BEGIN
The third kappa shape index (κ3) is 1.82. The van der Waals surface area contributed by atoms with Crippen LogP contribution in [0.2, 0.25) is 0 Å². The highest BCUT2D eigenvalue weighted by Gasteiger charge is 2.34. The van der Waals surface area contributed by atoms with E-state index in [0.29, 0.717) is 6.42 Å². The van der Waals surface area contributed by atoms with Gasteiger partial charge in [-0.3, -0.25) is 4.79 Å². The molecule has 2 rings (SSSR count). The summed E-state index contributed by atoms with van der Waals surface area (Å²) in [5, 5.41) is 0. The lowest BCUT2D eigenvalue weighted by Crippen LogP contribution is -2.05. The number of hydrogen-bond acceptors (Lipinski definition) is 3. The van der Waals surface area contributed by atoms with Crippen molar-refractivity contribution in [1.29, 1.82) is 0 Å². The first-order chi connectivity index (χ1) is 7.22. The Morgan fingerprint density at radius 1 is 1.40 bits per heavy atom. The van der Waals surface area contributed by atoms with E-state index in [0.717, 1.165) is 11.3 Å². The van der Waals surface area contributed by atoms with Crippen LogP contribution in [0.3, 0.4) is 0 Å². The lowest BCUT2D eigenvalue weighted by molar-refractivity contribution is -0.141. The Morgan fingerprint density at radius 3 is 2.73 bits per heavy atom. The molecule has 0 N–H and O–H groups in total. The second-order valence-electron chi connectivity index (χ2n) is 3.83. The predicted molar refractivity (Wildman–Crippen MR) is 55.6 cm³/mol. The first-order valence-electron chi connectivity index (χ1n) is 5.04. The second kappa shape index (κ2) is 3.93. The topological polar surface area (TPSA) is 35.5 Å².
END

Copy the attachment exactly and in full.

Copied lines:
The third kappa shape index (κ3) is 1.82. The van der Waals surface area contributed by atoms with Crippen LogP contribution in [0.2, 0.25) is 0 Å². The highest BCUT2D eigenvalue weighted by Gasteiger charge is 2.34. The van der Waals surface area contributed by atoms with E-state index in [0.29, 0.717) is 6.42 Å². The van der Waals surface area contributed by atoms with Gasteiger partial charge in [-0.3, -0.25) is 4.79 Å². The molecule has 2 rings (SSSR count). The summed E-state index contributed by atoms with van der Waals surface area (Å²) in [5, 5.41) is 0. The lowest BCUT2D eigenvalue weighted by Crippen LogP contribution is -2.05. The number of hydrogen-bond acceptors (Lipinski definition) is 3. The van der Waals surface area contributed by atoms with Crippen molar-refractivity contribution in [1.29, 1.82) is 0 Å². The first-order chi connectivity index (χ1) is 7.22. The Morgan fingerprint density at radius 1 is 1.40 bits per heavy atom. The van der Waals surface area contributed by atoms with E-state index in [0.717, 1.165) is 11.3 Å². The van der Waals surface area contributed by atoms with Crippen LogP contribution in [0.3, 0.4) is 0 Å². The lowest BCUT2D eigenvalue weighted by molar-refractivity contribution is -0.141. The Morgan fingerprint density at radius 3 is 2.73 bits per heavy atom. The molecule has 0 N–H and O–H groups in total. The second-order valence-electron chi connectivity index (χ2n) is 3.83. The predicted molar refractivity (Wildman–Crippen MR) is 55.6 cm³/mol. The first-order valence-electron chi connectivity index (χ1n) is 5.04. The second kappa shape index (κ2) is 3.93. The topological polar surface area (TPSA) is 35.5 Å².